Security deposits and how landlords use them can be a source of much dispute and litigation between landlords and tenants. In fact, earlier this year, the Missouri Court of Appeals, Southern District, decided Younker v. Investment Realty, Inc., 461 S.W.3d 1 (Mo. Ct. App. 2015), which centered on such a dispute. That case ruled in favor of the tenants and held that the statutory requirements imposed by Missouri law on residential landlords cannot be contractually varied or altered, regardless of lease terms agreed to by the tenant.
Missouri landlords should be aware of several statutory and common law rules that govern how security deposits may be applied for repairs and the manner in which a tenant’s security deposit must be returned. Failure to understand the relevant Missouri law, as Younker v. Investment Realty, Inc. demonstrates, could leave a landlord exposed to potentially costly legal disputes and litigation. Specifically, there are at least three sets of important statutory and common law rules governing security deposits in Missouri that landlords should discuss with an experienced attorney. The Law Firm of Neale & Newman is proud to have represented and advised Missouri landlords for decades and can assist you in understanding each of these important areas of Missouri landlord-tenant law.
3 Key rules in the Missouri Security Deposit Law
First, any Missouri landlord should be aware that Missouri law limits how much a landlord can charge a tenant for a security deposit. The amount that may be charged depends on the type of property being rented and the amount of the rent. Landlords should review with an attorney the amount charged to tenants as a security deposit in order to insure compliance.
Second, Missouri law sets a time limit for how long a landlord may wait before returning that portion of the security deposit, if any, that is owed to a tenant after the termination of the rental agreement. In the event the full security deposit is not returned to the tenant, Missouri law imposes certain notice requirements with which a landlord must comply. A failure to comply with these notice requirements can expose a landlord to civil liability for damages and statutory penalties. Landlords thus should review their security deposit refund practices with an experienced attorney to insure compliance with the relevant Missouri law.
Third, Missouri law limits what types of repairs and charges a landlord may bill against a tenant’s security deposit. This is often one of the most troublesome issues between landlords and tenants. Notably, it was this precise issue that prompted the tenants in Younker v. Investment Realty, Inc., to sue their landlord and continue to prosecute the case all the way to the Missouri Court of Appeals.
Although there are many reasons that may justify a landlord’s withholding of sums from a tenant’s security deposit, there are also many limitations. For example, generally a landlord may withhold money from a security deposit if the tenant fails to pay rent or fails to properly notify the landlord that he or she is terminating the rental agreement. Similarly, a landlord may generally withhold money from a tenant’s security deposit to restore the leased property to its condition prior to commencement of the rental agreement, if the tenant damages the leased property. What constitutes actual damage, however, as opposed to ordinary wear and tear, has been the subject of significant litigation.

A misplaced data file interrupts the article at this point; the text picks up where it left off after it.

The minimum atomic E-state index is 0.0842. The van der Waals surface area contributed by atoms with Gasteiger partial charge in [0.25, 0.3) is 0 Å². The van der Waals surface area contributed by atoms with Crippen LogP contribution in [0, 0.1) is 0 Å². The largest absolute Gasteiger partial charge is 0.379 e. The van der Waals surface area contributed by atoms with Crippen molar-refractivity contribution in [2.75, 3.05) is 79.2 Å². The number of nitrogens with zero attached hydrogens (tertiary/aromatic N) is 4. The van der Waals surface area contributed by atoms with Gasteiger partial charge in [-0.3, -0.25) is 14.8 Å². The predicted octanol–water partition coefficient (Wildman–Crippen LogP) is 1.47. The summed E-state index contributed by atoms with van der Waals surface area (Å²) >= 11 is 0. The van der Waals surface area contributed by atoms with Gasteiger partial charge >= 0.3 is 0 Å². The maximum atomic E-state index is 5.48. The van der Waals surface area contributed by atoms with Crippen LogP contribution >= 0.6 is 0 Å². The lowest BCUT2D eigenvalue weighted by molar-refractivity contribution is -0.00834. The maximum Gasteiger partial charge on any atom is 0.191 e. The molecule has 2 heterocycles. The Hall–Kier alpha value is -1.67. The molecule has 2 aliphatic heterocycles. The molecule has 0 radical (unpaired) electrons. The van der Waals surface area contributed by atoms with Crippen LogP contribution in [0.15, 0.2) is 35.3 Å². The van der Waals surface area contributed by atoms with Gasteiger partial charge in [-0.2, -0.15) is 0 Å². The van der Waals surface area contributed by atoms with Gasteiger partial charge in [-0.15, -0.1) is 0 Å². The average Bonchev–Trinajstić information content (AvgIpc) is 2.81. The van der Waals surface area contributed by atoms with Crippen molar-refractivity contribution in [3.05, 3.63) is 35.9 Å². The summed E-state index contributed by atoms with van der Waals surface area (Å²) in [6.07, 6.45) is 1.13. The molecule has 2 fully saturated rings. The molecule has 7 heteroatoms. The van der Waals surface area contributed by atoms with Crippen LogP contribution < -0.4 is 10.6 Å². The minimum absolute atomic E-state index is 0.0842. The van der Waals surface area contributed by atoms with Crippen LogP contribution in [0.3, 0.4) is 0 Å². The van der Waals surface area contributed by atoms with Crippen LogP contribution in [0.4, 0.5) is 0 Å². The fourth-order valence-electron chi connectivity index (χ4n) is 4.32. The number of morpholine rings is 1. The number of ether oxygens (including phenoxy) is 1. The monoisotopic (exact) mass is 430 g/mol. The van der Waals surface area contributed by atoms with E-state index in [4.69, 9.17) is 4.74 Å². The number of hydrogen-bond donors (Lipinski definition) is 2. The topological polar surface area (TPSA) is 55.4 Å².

Before withholding money from a tenant’s security deposit, a landlord should talk with an attorney to understand what type of charges may be appropriately against the security deposit. This is especially true because the relevant statutes do not define “ordinary wear and tear,” and thus the definition of the phrase is defined by Missouri case law in decisions like the recent Missouri Court of Appeals case. Additionally, landlords should review any cleaning fees or other charges with an attorney because billing certain fees for cleaning or related activities may not be proper, depending on the specific facts of the case.
When a tenant actually damages the leased property and the landlord intends to withhold all or a portion of the tenant’s security deposit, the landlord should keep all receipts for repairs and photos of any damage on file. This precaution will help a landlord if a tenant challenges the landlord’s withholding some time down the road. Because the statute of limitations for landlord-tenant disputes can run for many years, a landlord who fails to keep such receipts and photos may have difficulty defending against the tenant’s claims.
No plan to avoid a landlord-tenant dispute over a security deposit will avoid all conflict; however, landlords can take important steps to protect their interests by following the pertinent Missouri law that applies to tenant security deposits. The Law Firm of Neale & Newman has been providing legal services in Missouri for over 100 years, and the attorneys at Neale & Newman understand the importance of complying with Missouri law as it pertains to landlords and tenants. Our attorneys can help you determine whether your business is charging tenants a permissible security deposit amount and whether your processes and procedures for returning a tenant’s security deposit or, when necessary, withholding amounts from it are appropriate under the most recent Missouri law. Discussing with experienced legal counsel these and other issues that may arise is a landlord’s best bet for avoiding liability.